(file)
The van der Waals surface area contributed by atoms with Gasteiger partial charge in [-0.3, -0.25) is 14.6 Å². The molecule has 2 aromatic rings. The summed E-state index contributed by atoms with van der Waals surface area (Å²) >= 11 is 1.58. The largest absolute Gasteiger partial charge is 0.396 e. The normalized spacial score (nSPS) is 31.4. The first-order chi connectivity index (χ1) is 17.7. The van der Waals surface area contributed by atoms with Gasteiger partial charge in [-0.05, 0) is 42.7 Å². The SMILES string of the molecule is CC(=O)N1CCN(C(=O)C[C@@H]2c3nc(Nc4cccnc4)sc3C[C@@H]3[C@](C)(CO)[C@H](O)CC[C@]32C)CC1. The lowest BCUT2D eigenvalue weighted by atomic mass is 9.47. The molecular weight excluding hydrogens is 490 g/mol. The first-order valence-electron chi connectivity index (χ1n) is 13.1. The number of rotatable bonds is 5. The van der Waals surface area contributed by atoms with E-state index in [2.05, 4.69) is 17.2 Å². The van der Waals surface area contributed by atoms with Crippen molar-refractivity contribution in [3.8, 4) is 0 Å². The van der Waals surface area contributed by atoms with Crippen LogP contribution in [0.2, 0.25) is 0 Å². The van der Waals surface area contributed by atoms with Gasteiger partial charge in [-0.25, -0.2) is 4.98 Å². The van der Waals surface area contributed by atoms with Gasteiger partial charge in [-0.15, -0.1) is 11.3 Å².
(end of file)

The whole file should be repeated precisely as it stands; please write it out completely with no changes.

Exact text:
The van der Waals surface area contributed by atoms with Gasteiger partial charge in [-0.3, -0.25) is 14.6 Å². The molecule has 2 aromatic rings. The summed E-state index contributed by atoms with van der Waals surface area (Å²) >= 11 is 1.58. The largest absolute Gasteiger partial charge is 0.396 e. The normalized spacial score (nSPS) is 31.4. The first-order chi connectivity index (χ1) is 17.7. The van der Waals surface area contributed by atoms with Gasteiger partial charge in [-0.05, 0) is 42.7 Å². The SMILES string of the molecule is CC(=O)N1CCN(C(=O)C[C@@H]2c3nc(Nc4cccnc4)sc3C[C@@H]3[C@](C)(CO)[C@H](O)CC[C@]32C)CC1. The lowest BCUT2D eigenvalue weighted by atomic mass is 9.47. The molecular weight excluding hydrogens is 490 g/mol. The first-order valence-electron chi connectivity index (χ1n) is 13.1. The number of rotatable bonds is 5. The van der Waals surface area contributed by atoms with E-state index in [2.05, 4.69) is 17.2 Å². The van der Waals surface area contributed by atoms with Crippen molar-refractivity contribution in [3.8, 4) is 0 Å². The van der Waals surface area contributed by atoms with Crippen LogP contribution in [0.2, 0.25) is 0 Å². The van der Waals surface area contributed by atoms with Gasteiger partial charge in [-0.25, -0.2) is 4.98 Å². The van der Waals surface area contributed by atoms with Gasteiger partial charge in [-0.15, -0.1) is 11.3 Å².